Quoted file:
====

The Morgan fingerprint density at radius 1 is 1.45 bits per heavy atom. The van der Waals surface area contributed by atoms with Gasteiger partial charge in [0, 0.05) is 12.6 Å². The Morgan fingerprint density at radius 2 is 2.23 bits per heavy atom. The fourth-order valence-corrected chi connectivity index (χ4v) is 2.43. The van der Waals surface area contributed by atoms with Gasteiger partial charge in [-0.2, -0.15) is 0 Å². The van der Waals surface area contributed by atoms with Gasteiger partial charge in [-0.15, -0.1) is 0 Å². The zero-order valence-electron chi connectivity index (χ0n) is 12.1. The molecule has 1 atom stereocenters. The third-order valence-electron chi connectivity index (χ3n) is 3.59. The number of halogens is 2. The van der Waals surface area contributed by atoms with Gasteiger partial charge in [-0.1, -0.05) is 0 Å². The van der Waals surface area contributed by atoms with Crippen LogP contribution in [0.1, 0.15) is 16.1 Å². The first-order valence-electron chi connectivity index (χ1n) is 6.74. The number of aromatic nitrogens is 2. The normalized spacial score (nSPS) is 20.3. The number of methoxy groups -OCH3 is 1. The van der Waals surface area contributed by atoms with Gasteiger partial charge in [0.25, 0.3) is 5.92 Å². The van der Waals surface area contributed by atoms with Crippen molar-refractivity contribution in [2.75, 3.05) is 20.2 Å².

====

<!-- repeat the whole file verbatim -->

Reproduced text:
The Morgan fingerprint density at radius 1 is 1.45 bits per heavy atom. The van der Waals surface area contributed by atoms with Gasteiger partial charge in [0, 0.05) is 12.6 Å². The Morgan fingerprint density at radius 2 is 2.23 bits per heavy atom. The fourth-order valence-corrected chi connectivity index (χ4v) is 2.43. The van der Waals surface area contributed by atoms with Gasteiger partial charge in [-0.2, -0.15) is 0 Å². The van der Waals surface area contributed by atoms with Gasteiger partial charge in [-0.15, -0.1) is 0 Å². The zero-order valence-electron chi connectivity index (χ0n) is 12.1. The molecule has 1 atom stereocenters. The third-order valence-electron chi connectivity index (χ3n) is 3.59. The number of halogens is 2. The van der Waals surface area contributed by atoms with Gasteiger partial charge in [-0.1, -0.05) is 0 Å². The van der Waals surface area contributed by atoms with Crippen LogP contribution in [0.1, 0.15) is 16.1 Å². The first-order valence-electron chi connectivity index (χ1n) is 6.74. The number of aromatic nitrogens is 2. The normalized spacial score (nSPS) is 20.3. The number of methoxy groups -OCH3 is 1. The van der Waals surface area contributed by atoms with Gasteiger partial charge in [0.25, 0.3) is 5.92 Å². The van der Waals surface area contributed by atoms with Crippen molar-refractivity contribution in [2.75, 3.05) is 20.2 Å².